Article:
Look, I’ve always derided pundits in the past for being trigger-happy on the “we’re in a bubble” talk, but when you objectively look at the tech sector today and two major acquisitions making headlines, you have to be blind not to notice that everyone’s drinking the same Kool-Aid.
We had a major debate about the acquisition news this morning in the SiliconANGLE editorial chat room, but I threw out a few questions regarding the acquisition that no one had a ready answer for. I’ll use them as a launching point to discuss the topic today
1) Would it have cost Facebook $1b to devote an engineer or eight to replicate the functionality of Instagram?
Obviously not. Let’s say Facebook is paying twice or three times the average salary ask I see for iOS developers online, and it costs $375,000 to employ an engineer who can write for iOS. Instagram had an eight-person staff size. The salary requirements to replicate that staff would run about $3 million a year.
Let’s say that Facebook wants to accomplish what Instagram did in a 10th of the timeline, so they throw 80 over-paid engineers at the project; that’s still only $240,000,000 a year.
Would it really take 80 Facebook engineers to develop and deploy a well produced application that utilized Facebook’s photo app functionality, and added sepia filters? I think the obvious answer to that is no, and the evidence I have for that are the sheer number of knock-off competitors there are for Instagram on every mobile platform marketplace.
2) What would it have cost Facebook to promote the heck out of their alternative on the sidebar of their site to users of Instagram (FB knows who they are).
Since it costs nothing for Facebook to put ads for services they already own on their own site, the obvious answer to this question is $0. When I posed this question to the editorial chat room, John responded with the question: “What would it cost facebook in lost revenue to promote an alternative?”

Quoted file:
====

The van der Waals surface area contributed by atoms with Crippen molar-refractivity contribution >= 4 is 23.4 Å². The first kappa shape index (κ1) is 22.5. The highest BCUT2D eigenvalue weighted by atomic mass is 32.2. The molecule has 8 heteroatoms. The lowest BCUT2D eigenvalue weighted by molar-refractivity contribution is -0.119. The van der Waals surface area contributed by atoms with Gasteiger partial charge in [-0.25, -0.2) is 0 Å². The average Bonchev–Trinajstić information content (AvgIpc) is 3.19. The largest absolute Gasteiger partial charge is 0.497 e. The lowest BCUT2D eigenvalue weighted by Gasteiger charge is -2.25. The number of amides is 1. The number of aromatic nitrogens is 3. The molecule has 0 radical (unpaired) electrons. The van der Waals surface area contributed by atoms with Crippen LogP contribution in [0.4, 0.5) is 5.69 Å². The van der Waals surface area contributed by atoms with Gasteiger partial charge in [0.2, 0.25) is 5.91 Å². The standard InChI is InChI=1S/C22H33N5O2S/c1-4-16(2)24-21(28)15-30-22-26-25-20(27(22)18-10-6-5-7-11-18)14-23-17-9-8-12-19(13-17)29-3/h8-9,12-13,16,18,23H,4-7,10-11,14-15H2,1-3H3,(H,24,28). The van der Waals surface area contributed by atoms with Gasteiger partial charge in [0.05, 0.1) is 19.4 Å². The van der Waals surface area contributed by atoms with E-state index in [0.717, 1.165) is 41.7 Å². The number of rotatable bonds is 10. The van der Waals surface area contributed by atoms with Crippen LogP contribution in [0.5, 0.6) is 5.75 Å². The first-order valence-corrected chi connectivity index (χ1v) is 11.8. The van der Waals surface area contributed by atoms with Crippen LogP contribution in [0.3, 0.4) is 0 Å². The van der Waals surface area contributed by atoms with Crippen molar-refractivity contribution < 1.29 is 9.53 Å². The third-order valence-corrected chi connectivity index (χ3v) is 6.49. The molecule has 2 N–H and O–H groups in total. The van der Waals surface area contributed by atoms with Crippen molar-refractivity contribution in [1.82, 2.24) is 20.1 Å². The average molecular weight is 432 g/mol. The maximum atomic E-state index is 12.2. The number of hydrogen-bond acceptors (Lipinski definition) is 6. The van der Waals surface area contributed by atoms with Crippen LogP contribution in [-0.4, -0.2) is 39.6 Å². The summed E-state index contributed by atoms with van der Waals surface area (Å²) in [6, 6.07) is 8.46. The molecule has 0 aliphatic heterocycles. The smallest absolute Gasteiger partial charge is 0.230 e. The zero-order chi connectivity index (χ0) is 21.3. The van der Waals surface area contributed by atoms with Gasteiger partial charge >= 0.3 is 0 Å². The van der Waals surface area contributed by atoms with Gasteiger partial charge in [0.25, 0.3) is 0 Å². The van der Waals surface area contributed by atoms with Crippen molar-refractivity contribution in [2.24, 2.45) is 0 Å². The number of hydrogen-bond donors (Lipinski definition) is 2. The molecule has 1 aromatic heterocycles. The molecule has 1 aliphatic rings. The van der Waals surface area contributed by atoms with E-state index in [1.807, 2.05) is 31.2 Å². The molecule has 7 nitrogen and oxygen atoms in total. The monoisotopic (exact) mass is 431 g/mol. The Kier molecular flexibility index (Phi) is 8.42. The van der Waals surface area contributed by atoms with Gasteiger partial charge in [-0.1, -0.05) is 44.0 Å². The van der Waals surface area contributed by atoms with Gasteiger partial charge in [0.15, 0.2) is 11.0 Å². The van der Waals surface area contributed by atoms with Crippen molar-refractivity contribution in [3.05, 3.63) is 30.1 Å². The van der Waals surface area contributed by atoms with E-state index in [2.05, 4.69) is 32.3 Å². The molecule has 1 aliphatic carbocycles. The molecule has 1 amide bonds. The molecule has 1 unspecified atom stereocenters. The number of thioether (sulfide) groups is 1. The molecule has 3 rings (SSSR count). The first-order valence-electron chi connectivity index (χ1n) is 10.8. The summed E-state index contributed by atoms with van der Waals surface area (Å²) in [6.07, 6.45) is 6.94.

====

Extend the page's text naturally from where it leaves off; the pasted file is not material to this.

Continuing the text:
So I did some math using Facebook’s “Sponsored Story” gimmick, the tool used to put ads in the right hand sidebar of Facebook. When you target just the users of a single app, the best I can tell, the cost is about $.69 per click-through. I ran that value through a formula based on the following constants: click-through to signup for a mobile install and new feature would be around 10% to 5% of all clicks, and that there are currently around 30 million registered users on Instagram.
($.69 / click) * (30,000,000 users) * (.1 – .05 CTR)
This formula yields a cost to acquire the entire userbase for Instagram of $136 million to $680 million. Again, this is likely the largest this number could possibly go, since what Facebook would realistically be advertising is an add-on feature very comparable to the added Skype functionality to pre-existing Facebook chat, and it also assumes that 100% of that ad inventory would have been sold, which is far from guaranteed.